NOAA Teacher at Sea
Onboard NOAA Ship Delaware II
September 15-25, 2008
Mission: Atlantic Herring Hydroacoustic Survey
Geographical area of cruise: New England Coastal Waters
Date: September 25, 2008
Weather Data from the Bridge
41.27 degrees N, 70.19 degrees W
Partly Cloudy with wind out of the W at 19 knots
Dry Bulb Temperature: 26.0 degrees Celsius
Wet Bulb Temperature: 20.9 degrees Celsius
Waves: 2 feet Visibility: 10 miles
Sea Surface Temperature: 21.6 degrees Celsius
Science and Technology Log
We received a call from the Coast Guard yesterday telling us to seek shelter because of the impending interaction of Hurricane Kyle with a strong cold front approaching us. We cut our cruise a day short and headed for Woods Hole. As we headed back in I had time to reflect on my experiences over the last couple weeks. I particularly appreciated all the positive energy of the scientific crew. They were always very helpful and thoughtful as well as efficient. I learned a lot from them. Each morning I found myself looking forward to what might unfold as we worked together. I totally enjoyed my four or five hours of free time each day. Often I would spend this time on the bow or the fantail taking in the rhythm of the sea. It was a very soothing experience much like watching a camp fire. The sunsets, too, brought a sense of awe and peace.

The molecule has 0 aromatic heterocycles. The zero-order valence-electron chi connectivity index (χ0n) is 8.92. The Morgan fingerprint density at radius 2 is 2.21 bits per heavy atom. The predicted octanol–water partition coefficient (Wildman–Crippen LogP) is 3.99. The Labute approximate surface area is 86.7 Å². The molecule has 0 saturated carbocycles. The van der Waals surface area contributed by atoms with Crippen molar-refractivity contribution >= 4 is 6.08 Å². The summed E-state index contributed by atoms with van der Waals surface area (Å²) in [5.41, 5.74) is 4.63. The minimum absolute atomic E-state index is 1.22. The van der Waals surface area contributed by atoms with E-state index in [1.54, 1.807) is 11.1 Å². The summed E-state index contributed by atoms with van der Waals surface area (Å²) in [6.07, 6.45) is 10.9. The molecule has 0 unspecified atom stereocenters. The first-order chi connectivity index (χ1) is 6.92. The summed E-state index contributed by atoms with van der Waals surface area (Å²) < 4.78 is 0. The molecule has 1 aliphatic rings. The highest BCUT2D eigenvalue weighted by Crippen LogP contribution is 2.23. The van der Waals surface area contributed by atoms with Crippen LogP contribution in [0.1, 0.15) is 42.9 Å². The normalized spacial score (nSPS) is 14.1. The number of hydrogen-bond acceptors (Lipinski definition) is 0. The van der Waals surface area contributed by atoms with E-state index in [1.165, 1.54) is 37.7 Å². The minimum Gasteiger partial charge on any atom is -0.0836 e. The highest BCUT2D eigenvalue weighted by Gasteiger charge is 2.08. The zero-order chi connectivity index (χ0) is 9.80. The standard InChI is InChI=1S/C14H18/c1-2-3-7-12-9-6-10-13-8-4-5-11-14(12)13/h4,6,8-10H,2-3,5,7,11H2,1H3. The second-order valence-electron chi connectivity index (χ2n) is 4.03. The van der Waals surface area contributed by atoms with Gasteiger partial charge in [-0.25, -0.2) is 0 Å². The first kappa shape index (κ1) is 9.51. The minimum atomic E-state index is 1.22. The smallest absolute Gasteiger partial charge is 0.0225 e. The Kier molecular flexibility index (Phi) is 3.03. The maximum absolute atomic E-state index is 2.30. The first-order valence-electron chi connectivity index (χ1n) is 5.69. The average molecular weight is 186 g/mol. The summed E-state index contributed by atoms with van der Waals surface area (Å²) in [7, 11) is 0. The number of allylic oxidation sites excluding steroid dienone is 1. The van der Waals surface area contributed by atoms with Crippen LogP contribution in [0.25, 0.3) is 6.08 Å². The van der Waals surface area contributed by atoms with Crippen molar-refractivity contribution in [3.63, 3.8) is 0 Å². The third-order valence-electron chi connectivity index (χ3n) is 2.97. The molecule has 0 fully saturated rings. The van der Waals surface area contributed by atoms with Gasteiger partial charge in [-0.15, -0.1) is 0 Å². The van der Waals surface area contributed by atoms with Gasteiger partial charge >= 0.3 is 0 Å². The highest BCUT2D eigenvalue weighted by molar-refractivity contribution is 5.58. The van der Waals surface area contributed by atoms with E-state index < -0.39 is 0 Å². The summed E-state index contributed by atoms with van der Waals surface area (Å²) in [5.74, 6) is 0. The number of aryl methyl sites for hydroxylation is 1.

Each of the crew was a master of multiple tasks. Jon Rockwell was not only an expert cook, but a medic as were three others aboard. As part of their initial training with the NOAA Corps the four officers had entered a room fully in flames and totally filled with smoke. If they had to, they could navigate by the stars. Two of the officers were NOAA trained SCUBA divers. The engineers could fix anything whether it had to do with distilling water, leaking hydraulic pipes, stuck drawers, broken toilets, cracked welds, or the various diesel engines. They were experts in the “green” rules governing disposal of waste. The ET specialist could fix both hardware and software. The scientists knew their software programs backwards and forwards. All very impressive.